Here are nine people / projects in London we’re going to be watching with interest in 2019: a Londoner documenting West African food in Britain; a pastry chef leading ‘Counter Talks’ for females in the food industry; an ethical butcher firing up the #craftbeef evolution and five more.


We’re a big fan of what Riaz Phillips is doing. We loved his first book – Belly Full: Caribbean food in the UK. and now he’s writing another. -This time we’ll see the intrepid writer and photographer get under the skin of  West African food in the UK. Hopefully Cally Munchy’ll get a mention ; ) Get behind it here!


Friend of KERB and sustainable pulp baker, Chloë Stewart has gone from strength to strength with NIBS etc in 2018. From starting a food blog pushing the #thinkbeforeyoutoss hashtag, to trading at Maltby Street, she spoke at the KERB Workshop in Feb and went on to win £50k investment from Ashton Kutcher’s WeWork Creator Awards in September. Watch out for Chloe coming through!


Ravneet Gill is a bona fide badass and her drive to cut through the crap and not take the accepted norms of the food world lying down appeals to us no end. After working in restaurants – Black Axe Mangal, St John, Herne Hill’s Llewelyn’s  – as a pastry chef ne plus ultra, she started noticing some fundamental omissions from the scene: Why do we only tend to see a certain type of chef and a certain type of restaurant represented in the media? Or the off-the-path restaurants without the PR budgets? And where are all the freaking women? And so she set up Countertalk, a chef’s network that promotes work from behind the scenes of restaurants through talks and events, building “a more equal and supportive environment to foster new talent”. She’s talking our language and great things are happening in these gatherings. Follow her and Countertalk on Instagram to be looped in.


The man behind the best Louisiana-style food in London and one of the best dishes we’ve eaten on the kerb, (those chargrilled oysters?) Tom remains one of our all-time favourites. It’s the way he tackles a cuisine – gets fully under the skin of it, learns its nuances and serves it back, often better than you’ve ever had it. A rare talent and whose cooking made the kerb just that little bit tastier when he was on it.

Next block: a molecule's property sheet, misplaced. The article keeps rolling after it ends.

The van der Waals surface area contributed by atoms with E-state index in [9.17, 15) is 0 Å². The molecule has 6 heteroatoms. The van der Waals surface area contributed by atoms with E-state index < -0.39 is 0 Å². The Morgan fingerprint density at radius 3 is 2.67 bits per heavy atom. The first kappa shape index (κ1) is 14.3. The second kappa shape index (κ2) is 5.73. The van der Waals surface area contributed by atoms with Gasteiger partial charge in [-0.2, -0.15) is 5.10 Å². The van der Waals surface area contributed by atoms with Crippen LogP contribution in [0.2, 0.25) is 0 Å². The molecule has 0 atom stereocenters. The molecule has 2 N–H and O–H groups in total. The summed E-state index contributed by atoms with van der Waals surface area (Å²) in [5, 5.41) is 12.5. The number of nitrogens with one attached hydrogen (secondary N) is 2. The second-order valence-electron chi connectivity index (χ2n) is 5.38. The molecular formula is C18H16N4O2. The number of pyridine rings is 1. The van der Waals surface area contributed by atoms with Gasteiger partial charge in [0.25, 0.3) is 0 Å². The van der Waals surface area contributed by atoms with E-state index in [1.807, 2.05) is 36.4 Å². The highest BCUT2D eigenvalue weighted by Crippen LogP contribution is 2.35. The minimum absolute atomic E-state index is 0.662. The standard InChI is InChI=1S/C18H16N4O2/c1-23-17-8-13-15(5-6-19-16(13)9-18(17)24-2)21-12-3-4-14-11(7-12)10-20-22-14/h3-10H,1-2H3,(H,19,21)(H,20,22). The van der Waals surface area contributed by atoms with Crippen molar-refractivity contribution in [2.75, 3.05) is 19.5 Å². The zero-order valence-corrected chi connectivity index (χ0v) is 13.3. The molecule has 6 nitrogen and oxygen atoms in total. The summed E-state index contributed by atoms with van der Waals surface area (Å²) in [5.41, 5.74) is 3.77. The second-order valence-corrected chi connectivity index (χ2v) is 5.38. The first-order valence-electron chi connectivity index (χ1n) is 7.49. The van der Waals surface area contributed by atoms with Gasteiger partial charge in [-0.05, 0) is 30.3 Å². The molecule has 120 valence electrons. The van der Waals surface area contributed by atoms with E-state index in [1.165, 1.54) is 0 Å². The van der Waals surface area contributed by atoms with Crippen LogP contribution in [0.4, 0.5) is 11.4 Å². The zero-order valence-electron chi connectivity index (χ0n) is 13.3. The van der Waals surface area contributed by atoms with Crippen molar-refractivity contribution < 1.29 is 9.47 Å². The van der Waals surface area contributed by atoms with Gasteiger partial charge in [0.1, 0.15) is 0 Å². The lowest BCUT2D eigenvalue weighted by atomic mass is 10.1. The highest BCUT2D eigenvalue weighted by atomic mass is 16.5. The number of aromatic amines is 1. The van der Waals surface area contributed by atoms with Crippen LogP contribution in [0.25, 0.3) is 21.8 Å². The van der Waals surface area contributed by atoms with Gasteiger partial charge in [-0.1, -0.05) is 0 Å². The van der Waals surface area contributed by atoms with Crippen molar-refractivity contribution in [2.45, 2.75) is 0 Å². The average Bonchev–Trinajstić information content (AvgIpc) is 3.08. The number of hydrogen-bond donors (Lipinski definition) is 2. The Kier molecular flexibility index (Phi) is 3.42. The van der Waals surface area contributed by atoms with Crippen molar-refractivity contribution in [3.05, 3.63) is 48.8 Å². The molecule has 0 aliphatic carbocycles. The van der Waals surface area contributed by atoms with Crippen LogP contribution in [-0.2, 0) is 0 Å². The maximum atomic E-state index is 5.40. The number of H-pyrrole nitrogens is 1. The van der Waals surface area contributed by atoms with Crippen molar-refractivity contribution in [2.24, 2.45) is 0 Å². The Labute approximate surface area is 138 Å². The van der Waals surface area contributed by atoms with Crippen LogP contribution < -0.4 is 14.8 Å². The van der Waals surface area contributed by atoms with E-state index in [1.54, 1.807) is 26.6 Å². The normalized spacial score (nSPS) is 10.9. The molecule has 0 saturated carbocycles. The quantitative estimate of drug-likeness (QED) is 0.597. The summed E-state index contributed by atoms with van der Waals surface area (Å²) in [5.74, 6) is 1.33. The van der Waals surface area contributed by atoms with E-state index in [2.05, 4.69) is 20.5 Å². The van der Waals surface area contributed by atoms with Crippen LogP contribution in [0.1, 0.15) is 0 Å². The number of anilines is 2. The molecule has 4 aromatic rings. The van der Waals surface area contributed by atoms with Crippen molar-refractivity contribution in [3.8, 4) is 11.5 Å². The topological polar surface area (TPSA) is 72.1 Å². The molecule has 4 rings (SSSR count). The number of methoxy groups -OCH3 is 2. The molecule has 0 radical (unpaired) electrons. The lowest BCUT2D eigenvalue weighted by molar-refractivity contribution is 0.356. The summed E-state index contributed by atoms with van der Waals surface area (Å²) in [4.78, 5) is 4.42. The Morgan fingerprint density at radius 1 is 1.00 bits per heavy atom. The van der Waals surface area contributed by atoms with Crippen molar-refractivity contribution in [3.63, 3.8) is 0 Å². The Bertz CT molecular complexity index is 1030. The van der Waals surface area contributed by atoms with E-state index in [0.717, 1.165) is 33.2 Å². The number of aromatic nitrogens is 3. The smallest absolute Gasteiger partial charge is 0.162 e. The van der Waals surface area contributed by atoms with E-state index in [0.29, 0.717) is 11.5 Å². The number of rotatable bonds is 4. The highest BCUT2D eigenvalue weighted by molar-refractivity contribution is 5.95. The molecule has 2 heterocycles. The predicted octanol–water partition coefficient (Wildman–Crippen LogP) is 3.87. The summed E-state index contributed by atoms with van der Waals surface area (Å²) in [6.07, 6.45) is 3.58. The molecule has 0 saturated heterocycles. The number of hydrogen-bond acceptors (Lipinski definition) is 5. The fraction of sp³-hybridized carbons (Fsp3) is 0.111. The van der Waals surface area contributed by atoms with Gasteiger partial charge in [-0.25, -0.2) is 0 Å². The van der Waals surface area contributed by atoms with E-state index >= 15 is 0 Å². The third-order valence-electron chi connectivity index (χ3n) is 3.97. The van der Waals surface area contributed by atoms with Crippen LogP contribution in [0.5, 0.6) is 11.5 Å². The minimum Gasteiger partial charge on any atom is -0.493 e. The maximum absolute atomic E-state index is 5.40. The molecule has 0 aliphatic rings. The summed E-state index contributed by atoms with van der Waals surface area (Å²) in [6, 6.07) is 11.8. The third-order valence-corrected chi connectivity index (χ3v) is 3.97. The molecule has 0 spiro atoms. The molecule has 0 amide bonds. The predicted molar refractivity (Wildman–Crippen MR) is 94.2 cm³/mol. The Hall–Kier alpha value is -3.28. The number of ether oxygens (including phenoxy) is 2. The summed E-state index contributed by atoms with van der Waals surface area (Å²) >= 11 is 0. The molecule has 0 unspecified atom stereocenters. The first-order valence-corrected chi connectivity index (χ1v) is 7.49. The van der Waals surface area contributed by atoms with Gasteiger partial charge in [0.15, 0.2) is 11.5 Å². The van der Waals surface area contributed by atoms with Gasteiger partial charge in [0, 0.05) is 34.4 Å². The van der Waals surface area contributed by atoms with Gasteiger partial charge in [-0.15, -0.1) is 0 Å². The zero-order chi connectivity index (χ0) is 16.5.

Since quitting the streets in 2016 he’s been doing pop-ups,  consulting and he’s got plans to open a fixed site of his own in the New Year. Follow Decatur to find out. And read an interview with him here.


New street food kid on the block! And we’re VERY excited about this one. 26 year old chef, Rex de Guzman left the kitchens this year to pursue his dream of bringing Filipino food (and his mum’s home cooking) to the streets and get more Londoners eating Tocino and Inasal!

Rex developed his passion to become a chef during his three years of studying catering in college. “I got involved with food in my secondary years selling cold cream desserts at school because the other kids were selling chocolate bars so I wanted to be different”.

He co-founded and became the Chef Patron of  Luzon at just 22 years old (now discontinued). After, Rex crowd-funded to travel the Philippines for 3 months and learn everything he could about the food (and get back to his roots)- the Philippines has over 7000 different islands, each with their own language and styles of cooking, SO much to uncover. Since then, he’s been doing pop-ups at Davy’s – putting a contemporary twist on humble Filipino dishes. And this year he left the kitchen to join the streets. He’s cooking up quite a following and made a Youtube channel documenting his journey.